LEGALLY blind Wahida Mohseni, 19, says she's come a long way since she arrived in Australia as a refugee from Afghanistan about 10 years ago.
Ms Mohseni and her family had been living in Pakistan before they moved to their new homeland when she was 10.
"My father arrived as an asylum seeker and then after a few years he sponsored us to come out," she said.
Born visually impaired, she said she was once concerned about never being independent or able to work.
"I was a bit confused about what I would be able to do."
But the Liverpool resident said she is now confident that she would be able to do some office work and study for her dream job as a teacher, thanks to a program at Northcott, Casula.
"Maybe it will still be tough for me to control a whole classroom on my own, but I could be supporting the other teachers, like a teacher's aid."
The Transition to Work program is providing Ms Mohseni with skills that she will need to enter the workplace, including teaching her how to use a computer program, called Jaws, which reads out books to her.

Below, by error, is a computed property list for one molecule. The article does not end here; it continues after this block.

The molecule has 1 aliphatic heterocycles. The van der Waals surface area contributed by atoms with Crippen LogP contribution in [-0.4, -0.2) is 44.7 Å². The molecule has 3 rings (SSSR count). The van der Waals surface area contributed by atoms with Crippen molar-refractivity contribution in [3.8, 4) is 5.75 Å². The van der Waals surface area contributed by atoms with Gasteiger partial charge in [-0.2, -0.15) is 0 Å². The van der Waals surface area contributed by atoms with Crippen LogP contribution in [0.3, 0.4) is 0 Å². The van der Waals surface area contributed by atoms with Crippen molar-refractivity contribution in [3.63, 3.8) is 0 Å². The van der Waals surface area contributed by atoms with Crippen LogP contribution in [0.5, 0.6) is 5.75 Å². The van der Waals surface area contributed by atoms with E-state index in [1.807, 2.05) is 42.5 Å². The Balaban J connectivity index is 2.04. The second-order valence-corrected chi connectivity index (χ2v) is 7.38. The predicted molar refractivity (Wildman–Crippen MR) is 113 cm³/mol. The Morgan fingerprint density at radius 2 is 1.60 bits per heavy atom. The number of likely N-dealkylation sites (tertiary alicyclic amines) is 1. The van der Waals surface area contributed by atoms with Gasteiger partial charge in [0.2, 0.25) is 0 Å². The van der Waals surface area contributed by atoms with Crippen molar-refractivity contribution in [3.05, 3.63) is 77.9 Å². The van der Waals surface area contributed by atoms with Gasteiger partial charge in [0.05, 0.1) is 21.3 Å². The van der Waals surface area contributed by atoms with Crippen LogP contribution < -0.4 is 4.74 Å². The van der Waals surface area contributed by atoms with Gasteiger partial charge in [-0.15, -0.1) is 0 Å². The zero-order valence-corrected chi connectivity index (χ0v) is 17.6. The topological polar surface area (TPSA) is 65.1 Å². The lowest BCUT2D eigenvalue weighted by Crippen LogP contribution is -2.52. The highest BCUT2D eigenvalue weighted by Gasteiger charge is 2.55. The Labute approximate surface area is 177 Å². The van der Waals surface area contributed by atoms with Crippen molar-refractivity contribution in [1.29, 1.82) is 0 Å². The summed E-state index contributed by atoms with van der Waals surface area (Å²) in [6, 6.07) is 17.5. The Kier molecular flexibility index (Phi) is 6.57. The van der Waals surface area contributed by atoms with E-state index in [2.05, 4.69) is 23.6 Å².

"I'm a Braille user too, but this program is very useful; it's going to help me a lot when I continue with my further studies," she said.
Transition to Work co-ordinator Christine O'Neill said the number of people completing the program had tripled in the past two years.
"We started with five clients last year and now we have 15," Ms O'Neill said.
"This high level of demand shows that young people with disabilities in south-west Sydney are eager to find work and are willing to do the hard yards in order to get job-ready.
"We have helped many of the people we support enrol in TAFE courses so they can get qualifications in their chosen fields.
"Our program is based around their individual goals.
"We help out in a range of areas like resume writing, interviewing techniques, cover letter writing and travel training so they can get to and from work independently."